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  • Writer's pictureDeborah

Word: Self-Control

Series: The Word

2 Timothy 1:7 NKJV

I have a confession to make…of sorts. Many of the scripture verses I memorized were learned as songs.

It wasn’t actually on purpose.

When my children were young they were taught many great songs using scripture verses as the lyrics.

At the time when I sang and learned I wasn’t sure why learning scripture set to music was so easy. Many years later I learned that music and lyrics make memorizing easier than simply using words.

This is the reason why: “When information or an experience involves a range of senses, it's firing off a variety of electrical and chemical brain triggers. The more triggers fired, the stronger the immediate perception is, and the more likely the information or experience will move from our sensory perception into our short-term memory. This is one reason why it's easier to remember the lyrics of a song than to recite a poem. And it's why we do better remembering song lyrics if we hear the music playing – even if just in our heads. Our brain is retrieving a variety of sensory cues.”

( memory#:~:text=Other%20studies%20have%20found%20that,brain%20pathways%20previously%20left%20dormant.)

Since I learned that I make a habit of finding, or even writing music that is set to scripture.

Today’s word reminded me of 2 Timothy 1:7 and a scripture song I learned when my children were young.

The verse tells us, “For God has not given us a spirit of fear, but of power and of love and of a sound mind.”

The actual song (without music) goes like this:

“For God has not given us a spirit of fear, God has not given us a Spirit of fear, God has not given us a Spirit of fear, but of power and of love and a strong (or sound) mind.”

If you want to learn the song there are several versions you can listen just by typing the lyrics into any search engine.

So you might be wondering what that has to do with self-control?

Actually, a lot.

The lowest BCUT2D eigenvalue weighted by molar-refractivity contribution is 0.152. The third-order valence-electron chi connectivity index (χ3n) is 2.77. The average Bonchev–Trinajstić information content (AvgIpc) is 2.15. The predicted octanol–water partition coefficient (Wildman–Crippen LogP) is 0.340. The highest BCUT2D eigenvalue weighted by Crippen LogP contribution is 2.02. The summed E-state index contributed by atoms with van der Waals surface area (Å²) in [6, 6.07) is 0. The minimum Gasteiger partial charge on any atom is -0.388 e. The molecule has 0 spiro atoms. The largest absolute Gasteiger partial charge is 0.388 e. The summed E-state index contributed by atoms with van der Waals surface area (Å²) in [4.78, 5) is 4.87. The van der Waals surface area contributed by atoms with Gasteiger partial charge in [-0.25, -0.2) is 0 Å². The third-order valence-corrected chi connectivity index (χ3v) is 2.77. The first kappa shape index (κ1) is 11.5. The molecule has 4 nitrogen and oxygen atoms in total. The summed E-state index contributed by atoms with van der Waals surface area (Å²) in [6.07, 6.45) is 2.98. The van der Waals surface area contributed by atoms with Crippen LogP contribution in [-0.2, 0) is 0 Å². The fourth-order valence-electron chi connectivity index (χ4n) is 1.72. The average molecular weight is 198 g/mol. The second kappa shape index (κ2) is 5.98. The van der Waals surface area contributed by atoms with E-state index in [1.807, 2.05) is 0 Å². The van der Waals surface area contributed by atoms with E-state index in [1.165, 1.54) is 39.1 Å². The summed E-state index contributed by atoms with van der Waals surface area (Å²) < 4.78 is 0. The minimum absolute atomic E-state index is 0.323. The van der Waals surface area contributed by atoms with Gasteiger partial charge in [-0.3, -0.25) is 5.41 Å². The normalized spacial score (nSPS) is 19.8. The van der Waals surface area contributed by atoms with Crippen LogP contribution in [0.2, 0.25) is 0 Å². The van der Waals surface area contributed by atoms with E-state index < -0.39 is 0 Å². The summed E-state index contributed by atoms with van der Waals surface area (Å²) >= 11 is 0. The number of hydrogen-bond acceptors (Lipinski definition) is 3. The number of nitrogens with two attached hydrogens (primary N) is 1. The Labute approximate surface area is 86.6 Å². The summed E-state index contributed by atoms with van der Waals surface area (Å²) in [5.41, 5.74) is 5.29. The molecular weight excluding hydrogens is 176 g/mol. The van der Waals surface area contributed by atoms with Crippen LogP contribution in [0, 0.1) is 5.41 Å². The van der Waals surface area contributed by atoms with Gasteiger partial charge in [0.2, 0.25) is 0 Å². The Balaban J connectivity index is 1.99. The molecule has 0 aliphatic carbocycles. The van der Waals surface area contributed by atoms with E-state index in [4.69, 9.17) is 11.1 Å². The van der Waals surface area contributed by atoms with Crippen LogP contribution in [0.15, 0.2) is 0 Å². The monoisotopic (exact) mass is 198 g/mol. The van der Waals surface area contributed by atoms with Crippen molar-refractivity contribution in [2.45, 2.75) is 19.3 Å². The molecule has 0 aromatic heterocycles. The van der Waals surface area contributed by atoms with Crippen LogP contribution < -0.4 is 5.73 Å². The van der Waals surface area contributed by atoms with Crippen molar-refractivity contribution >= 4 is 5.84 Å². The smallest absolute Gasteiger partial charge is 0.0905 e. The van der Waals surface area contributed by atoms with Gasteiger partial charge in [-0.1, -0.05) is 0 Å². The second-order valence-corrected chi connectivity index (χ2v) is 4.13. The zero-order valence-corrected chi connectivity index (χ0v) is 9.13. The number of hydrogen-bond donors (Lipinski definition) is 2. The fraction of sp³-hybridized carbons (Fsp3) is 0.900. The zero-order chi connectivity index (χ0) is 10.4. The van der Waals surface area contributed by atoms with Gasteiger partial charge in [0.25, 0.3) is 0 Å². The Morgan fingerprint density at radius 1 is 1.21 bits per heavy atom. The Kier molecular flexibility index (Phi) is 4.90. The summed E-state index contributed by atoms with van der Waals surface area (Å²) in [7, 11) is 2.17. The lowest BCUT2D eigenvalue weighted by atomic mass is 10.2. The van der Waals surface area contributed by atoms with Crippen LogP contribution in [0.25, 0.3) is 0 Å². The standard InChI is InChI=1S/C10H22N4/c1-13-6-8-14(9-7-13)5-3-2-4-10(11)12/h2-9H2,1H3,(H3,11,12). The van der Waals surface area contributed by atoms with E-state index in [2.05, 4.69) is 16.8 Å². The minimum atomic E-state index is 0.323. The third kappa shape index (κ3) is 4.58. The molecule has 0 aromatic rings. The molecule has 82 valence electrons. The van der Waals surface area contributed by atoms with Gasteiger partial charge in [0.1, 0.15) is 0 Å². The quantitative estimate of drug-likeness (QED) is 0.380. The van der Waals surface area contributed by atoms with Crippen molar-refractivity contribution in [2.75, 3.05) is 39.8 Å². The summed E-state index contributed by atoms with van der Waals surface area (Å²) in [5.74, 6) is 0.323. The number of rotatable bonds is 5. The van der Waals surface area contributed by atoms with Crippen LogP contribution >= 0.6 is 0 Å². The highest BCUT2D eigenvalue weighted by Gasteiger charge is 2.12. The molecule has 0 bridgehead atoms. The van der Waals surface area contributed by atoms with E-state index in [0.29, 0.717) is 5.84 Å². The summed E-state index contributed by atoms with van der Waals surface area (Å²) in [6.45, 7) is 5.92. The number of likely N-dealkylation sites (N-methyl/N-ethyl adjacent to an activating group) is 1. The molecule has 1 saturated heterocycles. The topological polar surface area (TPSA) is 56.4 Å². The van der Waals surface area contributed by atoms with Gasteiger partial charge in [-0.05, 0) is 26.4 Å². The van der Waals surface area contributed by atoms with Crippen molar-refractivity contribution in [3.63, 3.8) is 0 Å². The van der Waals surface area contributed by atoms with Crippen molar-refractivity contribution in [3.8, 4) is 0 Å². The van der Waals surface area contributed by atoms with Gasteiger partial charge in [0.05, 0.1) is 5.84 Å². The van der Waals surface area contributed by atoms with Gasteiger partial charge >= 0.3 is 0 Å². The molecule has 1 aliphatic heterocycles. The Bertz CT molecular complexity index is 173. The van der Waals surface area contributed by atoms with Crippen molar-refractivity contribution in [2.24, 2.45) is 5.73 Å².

Once again we are reminded that the version of that scripture set to music uses multiple senses when we sing it.

That triggers our brain.

Which triggers our senses.

That’s probably why when I am afraid of something, I begin to sing. The music calms my mind and draws attention away from the object of my fear.

Scientists have discovered that “When we sing, large parts of our brain “light up” with activity, says Sarah Wilson, a clinical neuropsychologist and head of the School of Psychological Sciences at the University of Melbourne. She led a study which looked at how the brain reacts when we sing by giving volunteers of varying vocal ability MRI scans as they warbled. “There is a singing network in the brain [which is] quite broadly distributed,” Wilson says. When we speak, the hemisphere of the brain dealing with language lights up, as we might expect. When we sing, however, both sides of the brain spark into life.”


It makes sense that when both sides of the brain are engaged our thoughts are refocused.

Please understand I am not saying that singing will help when we are faced with real danger. But does help when we hear a strange sound in the middle of the night, or when we remember an unpleasant memory.

In my case, scripture set to music draws me closer to God.

Knowing that both sides of the brain are engaged when we sing, and when we are singing scripture and we call on God and we are heard and God answers that means our brain and Gods heart are fully engaged. That is a win-win-win!

I’ve long been fascinated with David, Shepherd boy to King and his deep relationship with God even when he was a young shepherd boy. David was a King and he wrote songs to God, “First, he was a musician, "the sweet psalmist of Israel" (2 Samuel 23:1). As a youth, he practiced the harp on the sheep fields of Bethlehem. As a young man he became a court musician for Israel's first King -- Saul. But as he grew, he began to write down the inspired songs or psalms that he wrote, so that his own compositions fill nearly half of the Book of Psalms.”


All in all if music really does soothe the soul (and I think it does) and the Word of God changes us (and I know it does), singing or writing melodies to scripture will soothe the soul and change us to our core.

Just a note, the first time I wrote a melody to scripture words a nay-sayer told me I’d never get my words published. The comment surprised me so much that I didn’t have a response.

Today, I would have a response. I’d tell them that I didn’t write it for publication, I wrote it to God. It was my song I sing to God. It soothes my soul and it pleases God.

Spiritual Practice: Write or Learn

Choose a scripture song to sing, or write one for God. You will be blessed!

In God, Deborah


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